• Report this Comment On March 25, 2013, at 3:45 PM, doawithlife wrote:

    If you care for this country don't invest into these economically toxic banks. Keep your money in a credit union and buy stocks in something else(almost anything else).

    Keep investing in bank and when we drop again. You are to blame.

  • Report this Comment On March 25, 2013, at 4:42 PM, Rusty56 wrote:

    Credit Unions - yeah makes real sense for America as they don't pay taxes. Bank of America will be dramatically higher in 2 years losers!

  • Report this Comment On March 25, 2013, at 5:11 PM, philthymcnasty wrote:

    They chased away their customers with fees, they had that scandal of waiting to make deposits so that accounts would be overdrawn then charge fees, they have been accused and in most cases proven to be corrupt, They have made various bad remarks about their customers, on top of the scandals and from the fiasco in 2008. Now they complain about loosing money? Things are only going to get worse. Because of changing political demographics, Too big to fail/jail is no longer acceptable, and any politician that wants to win votes will be going after any bank to make a name for themselves. Their a bank that has somehow found a way to lose money. In a volatile market with no consumer trust. They will collapse if they do not turn things around.

  • Report this Comment On March 25, 2013, at 5:49 PM, Rusty56 wrote:

    Sounds like sour grapes Phil - Did you lose your teller job or your house??

  • Report this Comment On March 25, 2013, at 6:07 PM, dodgedriver2012 wrote:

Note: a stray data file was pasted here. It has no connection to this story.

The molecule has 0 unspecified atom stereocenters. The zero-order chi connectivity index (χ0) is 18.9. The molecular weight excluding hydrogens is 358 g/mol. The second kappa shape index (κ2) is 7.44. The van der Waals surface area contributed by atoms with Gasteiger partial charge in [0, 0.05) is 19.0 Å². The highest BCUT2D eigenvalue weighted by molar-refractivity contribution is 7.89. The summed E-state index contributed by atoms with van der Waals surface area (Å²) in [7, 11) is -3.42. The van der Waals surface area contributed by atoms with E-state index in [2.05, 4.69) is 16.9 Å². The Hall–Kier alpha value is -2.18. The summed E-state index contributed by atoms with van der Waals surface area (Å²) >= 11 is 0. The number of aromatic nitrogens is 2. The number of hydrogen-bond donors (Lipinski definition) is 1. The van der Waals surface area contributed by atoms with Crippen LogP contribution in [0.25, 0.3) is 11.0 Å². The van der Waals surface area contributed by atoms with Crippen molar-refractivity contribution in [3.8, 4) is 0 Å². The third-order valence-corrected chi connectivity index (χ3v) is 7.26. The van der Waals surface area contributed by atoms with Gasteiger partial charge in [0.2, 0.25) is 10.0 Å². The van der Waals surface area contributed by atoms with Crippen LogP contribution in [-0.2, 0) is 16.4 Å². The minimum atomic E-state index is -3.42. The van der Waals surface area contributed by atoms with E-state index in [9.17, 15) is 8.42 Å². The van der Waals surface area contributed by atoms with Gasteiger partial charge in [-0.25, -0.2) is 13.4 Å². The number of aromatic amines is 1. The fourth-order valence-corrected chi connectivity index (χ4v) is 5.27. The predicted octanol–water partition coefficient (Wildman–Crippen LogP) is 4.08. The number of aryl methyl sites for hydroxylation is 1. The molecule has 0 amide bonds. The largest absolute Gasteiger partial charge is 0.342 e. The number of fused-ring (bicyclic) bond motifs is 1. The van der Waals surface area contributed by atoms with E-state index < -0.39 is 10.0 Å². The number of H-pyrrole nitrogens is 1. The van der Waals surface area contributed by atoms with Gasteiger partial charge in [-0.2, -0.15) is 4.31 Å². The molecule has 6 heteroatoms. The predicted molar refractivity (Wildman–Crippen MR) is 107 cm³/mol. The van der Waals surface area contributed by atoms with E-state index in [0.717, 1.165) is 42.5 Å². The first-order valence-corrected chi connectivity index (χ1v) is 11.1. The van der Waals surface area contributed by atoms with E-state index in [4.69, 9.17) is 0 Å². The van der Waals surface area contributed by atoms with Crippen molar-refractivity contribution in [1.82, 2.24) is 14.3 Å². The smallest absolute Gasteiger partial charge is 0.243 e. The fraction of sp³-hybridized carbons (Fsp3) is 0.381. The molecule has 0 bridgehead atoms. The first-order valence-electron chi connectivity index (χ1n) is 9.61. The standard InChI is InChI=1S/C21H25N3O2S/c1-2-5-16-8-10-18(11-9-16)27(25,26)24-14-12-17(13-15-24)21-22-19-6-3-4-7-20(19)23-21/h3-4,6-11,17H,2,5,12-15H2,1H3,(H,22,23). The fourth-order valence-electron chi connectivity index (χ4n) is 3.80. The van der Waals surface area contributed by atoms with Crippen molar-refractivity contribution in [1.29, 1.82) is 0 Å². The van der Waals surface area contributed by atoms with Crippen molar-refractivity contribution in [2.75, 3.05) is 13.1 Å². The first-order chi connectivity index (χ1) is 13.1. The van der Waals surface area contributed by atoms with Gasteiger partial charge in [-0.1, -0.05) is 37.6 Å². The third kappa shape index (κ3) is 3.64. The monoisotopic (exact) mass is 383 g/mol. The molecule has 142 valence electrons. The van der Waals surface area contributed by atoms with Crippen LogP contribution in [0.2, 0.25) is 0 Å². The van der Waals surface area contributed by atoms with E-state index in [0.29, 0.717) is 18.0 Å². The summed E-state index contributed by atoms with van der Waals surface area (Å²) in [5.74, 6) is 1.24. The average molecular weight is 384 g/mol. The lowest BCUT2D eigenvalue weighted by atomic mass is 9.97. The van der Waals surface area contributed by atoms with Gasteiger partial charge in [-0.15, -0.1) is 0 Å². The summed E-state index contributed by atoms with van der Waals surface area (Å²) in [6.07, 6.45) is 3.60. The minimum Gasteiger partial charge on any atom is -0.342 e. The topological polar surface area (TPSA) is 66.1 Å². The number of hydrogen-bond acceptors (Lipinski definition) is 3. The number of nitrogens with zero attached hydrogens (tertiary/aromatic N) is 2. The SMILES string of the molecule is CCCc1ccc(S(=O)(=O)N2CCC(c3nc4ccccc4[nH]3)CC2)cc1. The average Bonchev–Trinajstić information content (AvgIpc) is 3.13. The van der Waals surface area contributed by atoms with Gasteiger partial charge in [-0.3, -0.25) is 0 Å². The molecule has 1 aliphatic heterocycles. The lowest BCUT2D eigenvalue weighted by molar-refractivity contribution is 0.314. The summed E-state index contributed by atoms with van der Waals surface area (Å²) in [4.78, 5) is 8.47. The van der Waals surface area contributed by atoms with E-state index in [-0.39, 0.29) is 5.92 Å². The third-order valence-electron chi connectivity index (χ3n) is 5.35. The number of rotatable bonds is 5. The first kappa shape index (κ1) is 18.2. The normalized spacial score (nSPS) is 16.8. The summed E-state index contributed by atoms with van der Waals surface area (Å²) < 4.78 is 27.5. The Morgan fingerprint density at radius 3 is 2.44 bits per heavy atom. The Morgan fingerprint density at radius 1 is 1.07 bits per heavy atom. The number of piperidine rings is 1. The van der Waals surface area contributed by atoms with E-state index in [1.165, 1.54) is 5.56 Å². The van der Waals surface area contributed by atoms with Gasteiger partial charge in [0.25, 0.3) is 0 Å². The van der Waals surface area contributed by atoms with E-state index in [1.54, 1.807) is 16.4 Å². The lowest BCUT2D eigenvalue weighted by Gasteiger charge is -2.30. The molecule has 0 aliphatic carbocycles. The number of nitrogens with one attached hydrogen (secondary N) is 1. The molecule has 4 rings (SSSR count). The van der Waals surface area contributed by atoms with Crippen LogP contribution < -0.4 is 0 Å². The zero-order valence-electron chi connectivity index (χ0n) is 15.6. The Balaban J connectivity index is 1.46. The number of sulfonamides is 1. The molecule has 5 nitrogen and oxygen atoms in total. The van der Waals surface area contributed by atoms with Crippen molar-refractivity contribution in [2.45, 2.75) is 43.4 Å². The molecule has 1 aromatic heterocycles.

I hope that Bank Of America closes all of it door and drops off the face of the earth because they have ripped a lot of people in the past up until know I have no respect for that company i think people are better off stay far away from that place even with there stocks they are a bunch of losers and take from there customers like they have done to me in the past.

  • Report this Comment On March 25, 2013, at 7:18 PM, tjmurray39 wrote:

    The number one reason it's failing is because it's not Bank of America; it's the Bank of Mexican Illegals.

    They singlehandedly undermined the housing market in southern California by deliberately financing single family homes to illegals that had to use several relatives to make it look like they could afford the house.

    Now they are reaping their reward...

  • Report this Comment On March 25, 2013, at 9:47 PM, NewYorkboy wrote:

    In late 2010 my family relocated to Evansville, IN. We bought a new home with a BAC mortgage. We paid extra every month and had plans to pay our home off in 5 years. We made 2 mistakes. We trusted a con artist contractor, and Bank of America. The contractor we hired was unlicensed, not bonded and not insured, who walked away from job unfinished, and had at least 8 code violations. We wouldn't pay him his final $2,000.00 payment until the work was completed and done correctly. He chose to walk away and put a lien on our home. BAC, who had our credit card and mortgage business, should have given us a fair shot. Instead, they have helped the contractor against us. BAC is trying to charge us their over inflated litigation charges which is rising at astronomical pace. BAC has made a $2,000.00 case which is totally fraud into triple that amount so far. BAC is an evil, corrupt banking institution.